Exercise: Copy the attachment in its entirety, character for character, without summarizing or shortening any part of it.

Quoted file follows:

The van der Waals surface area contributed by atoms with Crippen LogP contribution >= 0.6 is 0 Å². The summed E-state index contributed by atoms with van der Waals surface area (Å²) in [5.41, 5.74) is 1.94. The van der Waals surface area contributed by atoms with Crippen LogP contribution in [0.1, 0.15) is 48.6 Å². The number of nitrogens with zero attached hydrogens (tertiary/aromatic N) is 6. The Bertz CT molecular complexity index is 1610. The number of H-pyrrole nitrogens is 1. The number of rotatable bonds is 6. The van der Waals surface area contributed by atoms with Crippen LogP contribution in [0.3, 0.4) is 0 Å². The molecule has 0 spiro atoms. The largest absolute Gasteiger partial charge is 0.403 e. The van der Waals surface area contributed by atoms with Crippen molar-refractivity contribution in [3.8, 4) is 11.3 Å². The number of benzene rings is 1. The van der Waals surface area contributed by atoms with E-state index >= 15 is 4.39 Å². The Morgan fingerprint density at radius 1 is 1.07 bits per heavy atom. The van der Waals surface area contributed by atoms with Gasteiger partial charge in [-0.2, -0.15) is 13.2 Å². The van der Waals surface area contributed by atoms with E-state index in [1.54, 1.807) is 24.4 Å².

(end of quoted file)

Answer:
The van der Waals surface area contributed by atoms with Crippen LogP contribution >= 0.6 is 0 Å². The summed E-state index contributed by atoms with van der Waals surface area (Å²) in [5.41, 5.74) is 1.94. The van der Waals surface area contributed by atoms with Crippen LogP contribution in [0.1, 0.15) is 48.6 Å². The number of nitrogens with zero attached hydrogens (tertiary/aromatic N) is 6. The Bertz CT molecular complexity index is 1610. The number of H-pyrrole nitrogens is 1. The number of rotatable bonds is 6. The van der Waals surface area contributed by atoms with Crippen LogP contribution in [0.3, 0.4) is 0 Å². The molecule has 0 spiro atoms. The largest absolute Gasteiger partial charge is 0.403 e. The van der Waals surface area contributed by atoms with Crippen molar-refractivity contribution in [3.8, 4) is 11.3 Å². The number of benzene rings is 1. The van der Waals surface area contributed by atoms with E-state index >= 15 is 4.39 Å². The Morgan fingerprint density at radius 1 is 1.07 bits per heavy atom. The van der Waals surface area contributed by atoms with Gasteiger partial charge in [-0.2, -0.15) is 13.2 Å². The van der Waals surface area contributed by atoms with E-state index in [1.54, 1.807) is 24.4 Å².